In practice, Ronnie had damaged his Lotus 79, so had to start in the old 78. The start was bodged and Peterson was caught up in a huge accident at the first corner. His car was pushed nose first into the barriers, breaking his legs before the Lotus burst into flames. James Hunt pulled him from his car, and at first Ronnie seemed to have escaped injury. Sadly he was to die that night from blood clots. He was the fastest man in F1 throughout the mid 70's and well liked and respected by the other drivers.

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Mario Andretti

Mario Gabriele Andretti was born on 28th February in Montona in Italy. When he was young, his family was moved into a displaced persons camp in Trieste. They eventually left at the end of hostilities in 1945. Mario grew up surrounded by cars, and he and his brother, Aldo enjoyed attending motor races. Mario's heroes were Fangio, Moss and Alberto Ascari. Mario decided he wanted to be a racing driver then and there.

His family emigrated to America, and settled in Nazareth, Pennsylvania, where they live today. Mario first tried his hand at midget racing, dirt track and dragsters and proved to be a very promising driver.

So promising in fact that an Indycar talent scout noticed him and offered him an Indycar drive. He accepted, and became the first rookie ever to win the Indycar title in 1965. He entered the Indianapolis 500, and won in 1969. He also won the Daytona 500, and a NASCAR title. Andretti became interested in Sports Car racing, and from there, F1, where he debuted for Lotus in 1968. In 1971, he won his first GP for Ferrari.

In 1976, he accepted a full time drive with Lotus, and declared that years' car to be a dog. But Lotus boss, the brilliant Colin Chapman, had a special car in the pipeline. The 1977 Lotus was a 'wing car', the idea being to reduce the air pressure under the car, sucking the car onto the road with more force than conventional wings. Andretti won several times, but unreliability kept him from the title, but in 1978, he had no such bad luck.

The Lotus 79 was the most beautiful F1 car ever. It was also the fastest car on the track that year, and nothing could be done to beat it, unless you had the Brabham 'fan car', which was banned after just one race anyway..... Andretti won seven times, and his team mate Ronnie Peterson won twice.

Mario clinched the championship at Monza, in Italy, but in tragic circumstances. Peterson had crashed his car in practice, so had to start in the 1977 car. There was a huge accident at the beginning of the race, which Peterson was involved in. Ronnie was taken to hospital, and died the following morning, from the effects of injuries to his legs that he suffered in the crash. Mario was devestated, and was never the same driver again.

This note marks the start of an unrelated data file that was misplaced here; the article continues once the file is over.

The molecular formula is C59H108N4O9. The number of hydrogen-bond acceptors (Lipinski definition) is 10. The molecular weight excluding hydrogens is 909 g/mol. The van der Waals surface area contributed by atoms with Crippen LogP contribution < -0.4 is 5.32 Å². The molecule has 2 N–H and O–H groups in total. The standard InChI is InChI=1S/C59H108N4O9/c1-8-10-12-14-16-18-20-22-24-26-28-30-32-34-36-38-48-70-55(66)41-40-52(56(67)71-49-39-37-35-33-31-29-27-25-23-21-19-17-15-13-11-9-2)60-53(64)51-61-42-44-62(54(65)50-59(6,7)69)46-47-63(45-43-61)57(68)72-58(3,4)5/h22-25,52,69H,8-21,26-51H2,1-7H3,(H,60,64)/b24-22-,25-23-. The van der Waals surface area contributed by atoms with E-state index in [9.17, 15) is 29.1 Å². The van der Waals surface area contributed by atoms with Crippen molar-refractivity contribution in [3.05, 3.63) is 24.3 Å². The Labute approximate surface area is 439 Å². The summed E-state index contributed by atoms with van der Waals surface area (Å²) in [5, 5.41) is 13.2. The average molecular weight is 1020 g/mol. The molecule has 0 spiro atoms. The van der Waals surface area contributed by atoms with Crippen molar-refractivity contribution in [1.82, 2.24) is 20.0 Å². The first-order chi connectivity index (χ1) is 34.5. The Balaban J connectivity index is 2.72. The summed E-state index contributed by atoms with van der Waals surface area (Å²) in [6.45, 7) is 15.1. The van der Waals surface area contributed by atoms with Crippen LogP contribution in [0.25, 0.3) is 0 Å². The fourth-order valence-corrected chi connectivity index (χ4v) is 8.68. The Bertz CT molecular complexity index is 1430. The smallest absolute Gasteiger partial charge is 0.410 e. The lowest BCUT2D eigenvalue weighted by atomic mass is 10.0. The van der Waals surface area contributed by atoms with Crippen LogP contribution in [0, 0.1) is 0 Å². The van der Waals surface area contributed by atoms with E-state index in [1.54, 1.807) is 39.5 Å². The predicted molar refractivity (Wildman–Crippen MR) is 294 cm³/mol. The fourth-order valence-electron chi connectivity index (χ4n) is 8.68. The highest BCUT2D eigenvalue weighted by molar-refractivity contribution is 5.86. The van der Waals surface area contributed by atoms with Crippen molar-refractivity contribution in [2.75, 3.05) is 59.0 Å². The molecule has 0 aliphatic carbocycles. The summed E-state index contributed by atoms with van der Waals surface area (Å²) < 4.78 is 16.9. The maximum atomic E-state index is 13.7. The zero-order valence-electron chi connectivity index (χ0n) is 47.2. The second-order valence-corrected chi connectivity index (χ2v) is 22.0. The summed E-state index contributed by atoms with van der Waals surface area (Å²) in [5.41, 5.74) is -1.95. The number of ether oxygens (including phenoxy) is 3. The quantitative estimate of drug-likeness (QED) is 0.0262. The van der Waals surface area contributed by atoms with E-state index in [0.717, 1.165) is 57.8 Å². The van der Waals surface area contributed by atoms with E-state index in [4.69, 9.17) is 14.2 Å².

He returned to the USA in the early 80's, to continue his US career. He was successful, but concentrated on trying to win the Le Mans 24 Hour race, something which he has yet to achieve, but knowing Mario Andretti, he won't give up until he has won it!

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Ayrton Senna

Ayrton Senna Da Silva was born on 21st March 1960, in Sau Paulo, Brazil. His father was a wealthy industrialist, and gave Ayrton a kart when he was 4. Ayrton took racing very seriously, always practising, and training in any weather. In 1980, Senna moved to Britain, to further his career, but despite great success in FF1600, he didn't get the backing or support he needed and went home, down hearted. But he came back at his father's urging, even more determined to succeed.

He won the 1983 Formula 3 championship by a long way, and the following year, moved into F1, with Toleman, for whom some great performances-particularly at a wet Monaco-got him noticed by the bigger teams. For 1985 he joined Lotus. The team hadn;t won a race for 3 years, but Ayrton took a dominant victory at a soaking wet Portugal. The Lotus cars were fast but unreliable and a further 5 wins in 3 seasons weren't enough for Senna. He wanted a team that could win him the world championship and in 1988 he left and joined McLaren. In 1988, the McLaren team were virtually unbeatable, and won 15 out of 16 races, with Senna the champion, and his team mate, Alain Prost, second.

But the storm clouds were brewing between the two drivers. In 1989, Senna won six times, but Prost cleverly racked up the points, and was ahead at the Japanese GP. Senna wanted to win even more than Prost, and tried to overtake him at the final corner, but Prost saw him coming, and turned in on Senna, taking Senna out of the race, and making Prost the champion. Senna was NOT amused.....

The following year, Prost was at Ferrari, and this time Senna had the advantage over Prost. Again at Japan, for the second year running, the sparks really flew.

Senna had claimed pole position, but Prost had been given the cleaner side of the track, with better getaway chances. This fired Senna up even more..... At the green light, Prost led away, but Senna took no chances and at the first corner of the first lap, aimed the nose of the McLaren at the rear of the Ferrari. The two cars smashed into each other, taking Prost out, and making Senna the champion.

The following year, Senna won his final championship, beating Nigel Mansell, but after that the McLaren was off the pace. In 1992, the Williams of Nigel Mansell stomped all over the opposition, making Nigel the champion by over 50 points. This didn't stop Senna holding off Mnsell to win a brilliant Monaco GP, but in 1993, the McLaren had an underpowered engine, and Prost was back-in Mansell's place at Williams.

At the European GP at Donington Park, the weather was awful on race day. Senna was in fourth place on the grid, but his skill in the wet, and his refusal to give up meant he passed three cars in one lap, and started lap 2 in the lead of the race! It was his greatest drive, and surely one of the most remarkable races in GP history.

In 1994, Senna at last joined Williams, but was off the pace in the first two races. At San Marino, he was leading, when a technical faliure caused his car to go straight on at a fast corner. He hit the wall, and was killed instantly. Possibly the greatest driver of all time was dead, and F1 has never been the same without him.